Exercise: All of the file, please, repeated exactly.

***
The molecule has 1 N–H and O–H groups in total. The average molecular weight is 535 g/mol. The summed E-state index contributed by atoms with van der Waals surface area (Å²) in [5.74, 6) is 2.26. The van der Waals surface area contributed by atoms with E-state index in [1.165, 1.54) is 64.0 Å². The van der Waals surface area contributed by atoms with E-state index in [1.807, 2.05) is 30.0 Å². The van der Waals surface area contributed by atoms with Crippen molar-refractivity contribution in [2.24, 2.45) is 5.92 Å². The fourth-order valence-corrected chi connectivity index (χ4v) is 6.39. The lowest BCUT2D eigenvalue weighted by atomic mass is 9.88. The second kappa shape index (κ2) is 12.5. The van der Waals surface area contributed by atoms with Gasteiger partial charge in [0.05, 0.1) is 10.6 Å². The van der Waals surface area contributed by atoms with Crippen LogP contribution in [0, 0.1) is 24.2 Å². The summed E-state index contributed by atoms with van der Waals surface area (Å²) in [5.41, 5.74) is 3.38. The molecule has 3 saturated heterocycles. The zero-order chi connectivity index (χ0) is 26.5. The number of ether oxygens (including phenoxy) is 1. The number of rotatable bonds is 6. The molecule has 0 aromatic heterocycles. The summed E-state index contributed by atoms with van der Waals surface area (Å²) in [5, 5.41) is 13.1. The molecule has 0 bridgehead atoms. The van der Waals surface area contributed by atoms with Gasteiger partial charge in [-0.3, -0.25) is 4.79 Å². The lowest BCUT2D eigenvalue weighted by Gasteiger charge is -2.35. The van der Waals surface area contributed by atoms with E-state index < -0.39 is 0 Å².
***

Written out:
The molecule has 1 N–H and O–H groups in total. The average molecular weight is 535 g/mol. The summed E-state index contributed by atoms with van der Waals surface area (Å²) in [5.74, 6) is 2.26. The van der Waals surface area contributed by atoms with E-state index in [1.165, 1.54) is 64.0 Å². The van der Waals surface area contributed by atoms with E-state index in [1.807, 2.05) is 30.0 Å². The van der Waals surface area contributed by atoms with Crippen molar-refractivity contribution in [2.24, 2.45) is 5.92 Å². The fourth-order valence-corrected chi connectivity index (χ4v) is 6.39. The lowest BCUT2D eigenvalue weighted by atomic mass is 9.88. The second kappa shape index (κ2) is 12.5. The van der Waals surface area contributed by atoms with Gasteiger partial charge in [0.05, 0.1) is 10.6 Å². The van der Waals surface area contributed by atoms with Crippen LogP contribution in [0, 0.1) is 24.2 Å². The summed E-state index contributed by atoms with van der Waals surface area (Å²) in [5.41, 5.74) is 3.38. The molecule has 3 saturated heterocycles. The zero-order chi connectivity index (χ0) is 26.5. The number of ether oxygens (including phenoxy) is 1. The number of rotatable bonds is 6. The molecule has 0 aromatic heterocycles. The summed E-state index contributed by atoms with van der Waals surface area (Å²) in [5, 5.41) is 13.1. The molecule has 0 bridgehead atoms. The van der Waals surface area contributed by atoms with Gasteiger partial charge in [-0.3, -0.25) is 4.79 Å². The lowest BCUT2D eigenvalue weighted by Gasteiger charge is -2.35. The van der Waals surface area contributed by atoms with E-state index < -0.39 is 0 Å².